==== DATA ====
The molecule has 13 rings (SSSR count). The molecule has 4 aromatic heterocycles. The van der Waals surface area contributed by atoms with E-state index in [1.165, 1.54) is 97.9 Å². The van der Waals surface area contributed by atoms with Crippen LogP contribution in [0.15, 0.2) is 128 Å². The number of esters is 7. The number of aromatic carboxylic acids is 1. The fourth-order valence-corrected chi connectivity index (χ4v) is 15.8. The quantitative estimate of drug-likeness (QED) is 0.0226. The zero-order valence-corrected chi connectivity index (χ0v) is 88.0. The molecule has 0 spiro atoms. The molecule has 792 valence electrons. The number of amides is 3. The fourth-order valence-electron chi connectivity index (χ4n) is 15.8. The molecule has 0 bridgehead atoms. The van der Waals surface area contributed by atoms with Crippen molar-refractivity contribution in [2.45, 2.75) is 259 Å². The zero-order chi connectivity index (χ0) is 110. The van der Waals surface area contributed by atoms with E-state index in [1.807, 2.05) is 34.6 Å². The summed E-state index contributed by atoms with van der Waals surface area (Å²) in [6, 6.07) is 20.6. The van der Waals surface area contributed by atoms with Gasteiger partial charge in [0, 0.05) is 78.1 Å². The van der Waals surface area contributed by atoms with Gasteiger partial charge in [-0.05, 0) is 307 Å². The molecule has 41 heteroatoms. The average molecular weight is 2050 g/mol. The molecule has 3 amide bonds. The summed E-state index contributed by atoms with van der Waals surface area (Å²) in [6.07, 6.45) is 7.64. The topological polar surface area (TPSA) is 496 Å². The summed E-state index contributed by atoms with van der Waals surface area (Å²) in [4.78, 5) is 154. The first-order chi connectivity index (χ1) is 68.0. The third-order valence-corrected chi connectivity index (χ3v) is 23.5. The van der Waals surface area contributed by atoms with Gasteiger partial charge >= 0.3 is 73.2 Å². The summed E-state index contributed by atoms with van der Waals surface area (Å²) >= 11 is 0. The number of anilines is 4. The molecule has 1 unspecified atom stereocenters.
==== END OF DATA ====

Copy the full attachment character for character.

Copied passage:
The molecule has 13 rings (SSSR count). The molecule has 4 aromatic heterocycles. The van der Waals surface area contributed by atoms with E-state index in [1.165, 1.54) is 97.9 Å². The van der Waals surface area contributed by atoms with Crippen LogP contribution in [0.15, 0.2) is 128 Å². The number of esters is 7. The number of aromatic carboxylic acids is 1. The fourth-order valence-corrected chi connectivity index (χ4v) is 15.8. The quantitative estimate of drug-likeness (QED) is 0.0226. The zero-order valence-corrected chi connectivity index (χ0v) is 88.0. The molecule has 0 spiro atoms. The molecule has 792 valence electrons. The number of amides is 3. The fourth-order valence-electron chi connectivity index (χ4n) is 15.8. The molecule has 0 bridgehead atoms. The van der Waals surface area contributed by atoms with Crippen molar-refractivity contribution in [2.45, 2.75) is 259 Å². The zero-order chi connectivity index (χ0) is 110. The van der Waals surface area contributed by atoms with E-state index in [1.807, 2.05) is 34.6 Å². The summed E-state index contributed by atoms with van der Waals surface area (Å²) in [6, 6.07) is 20.6. The van der Waals surface area contributed by atoms with Gasteiger partial charge in [0, 0.05) is 78.1 Å². The van der Waals surface area contributed by atoms with Gasteiger partial charge in [-0.05, 0) is 307 Å². The molecule has 41 heteroatoms. The average molecular weight is 2050 g/mol. The molecule has 3 amide bonds. The summed E-state index contributed by atoms with van der Waals surface area (Å²) in [6.07, 6.45) is 7.64. The topological polar surface area (TPSA) is 496 Å². The summed E-state index contributed by atoms with van der Waals surface area (Å²) in [4.78, 5) is 154. The first-order chi connectivity index (χ1) is 68.0. The third-order valence-corrected chi connectivity index (χ3v) is 23.5. The van der Waals surface area contributed by atoms with Gasteiger partial charge >= 0.3 is 73.2 Å². The summed E-state index contributed by atoms with van der Waals surface area (Å²) >= 11 is 0. The number of anilines is 4. The molecule has 1 unspecified atom stereocenters.